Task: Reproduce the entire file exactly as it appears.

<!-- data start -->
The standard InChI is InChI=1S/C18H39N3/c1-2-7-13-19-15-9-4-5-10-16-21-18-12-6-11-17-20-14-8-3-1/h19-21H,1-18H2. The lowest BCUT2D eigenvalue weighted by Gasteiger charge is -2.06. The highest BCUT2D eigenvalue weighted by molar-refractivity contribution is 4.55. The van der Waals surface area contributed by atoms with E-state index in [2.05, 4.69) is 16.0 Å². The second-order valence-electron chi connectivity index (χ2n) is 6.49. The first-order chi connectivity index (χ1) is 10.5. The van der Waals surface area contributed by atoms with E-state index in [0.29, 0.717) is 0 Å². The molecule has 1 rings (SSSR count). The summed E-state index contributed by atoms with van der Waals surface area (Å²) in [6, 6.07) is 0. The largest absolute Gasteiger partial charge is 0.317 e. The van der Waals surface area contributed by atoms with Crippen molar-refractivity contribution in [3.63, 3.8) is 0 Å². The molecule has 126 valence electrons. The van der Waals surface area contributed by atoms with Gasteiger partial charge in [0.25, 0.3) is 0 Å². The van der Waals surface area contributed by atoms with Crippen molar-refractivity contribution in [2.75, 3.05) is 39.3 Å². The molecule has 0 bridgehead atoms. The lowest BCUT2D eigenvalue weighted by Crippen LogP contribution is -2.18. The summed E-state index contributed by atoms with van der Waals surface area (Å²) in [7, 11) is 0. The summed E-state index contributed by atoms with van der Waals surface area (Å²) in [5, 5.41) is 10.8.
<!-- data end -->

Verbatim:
The standard InChI is InChI=1S/C18H39N3/c1-2-7-13-19-15-9-4-5-10-16-21-18-12-6-11-17-20-14-8-3-1/h19-21H,1-18H2. The lowest BCUT2D eigenvalue weighted by Gasteiger charge is -2.06. The highest BCUT2D eigenvalue weighted by molar-refractivity contribution is 4.55. The van der Waals surface area contributed by atoms with E-state index in [2.05, 4.69) is 16.0 Å². The second-order valence-electron chi connectivity index (χ2n) is 6.49. The first-order chi connectivity index (χ1) is 10.5. The van der Waals surface area contributed by atoms with E-state index in [0.29, 0.717) is 0 Å². The molecule has 1 rings (SSSR count). The summed E-state index contributed by atoms with van der Waals surface area (Å²) in [6, 6.07) is 0. The largest absolute Gasteiger partial charge is 0.317 e. The van der Waals surface area contributed by atoms with Crippen molar-refractivity contribution in [3.63, 3.8) is 0 Å². The molecule has 126 valence electrons. The van der Waals surface area contributed by atoms with Gasteiger partial charge in [0.25, 0.3) is 0 Å². The van der Waals surface area contributed by atoms with Crippen molar-refractivity contribution in [2.75, 3.05) is 39.3 Å². The molecule has 0 bridgehead atoms. The lowest BCUT2D eigenvalue weighted by Crippen LogP contribution is -2.18. The summed E-state index contributed by atoms with van der Waals surface area (Å²) in [7, 11) is 0. The summed E-state index contributed by atoms with van der Waals surface area (Å²) in [5, 5.41) is 10.8.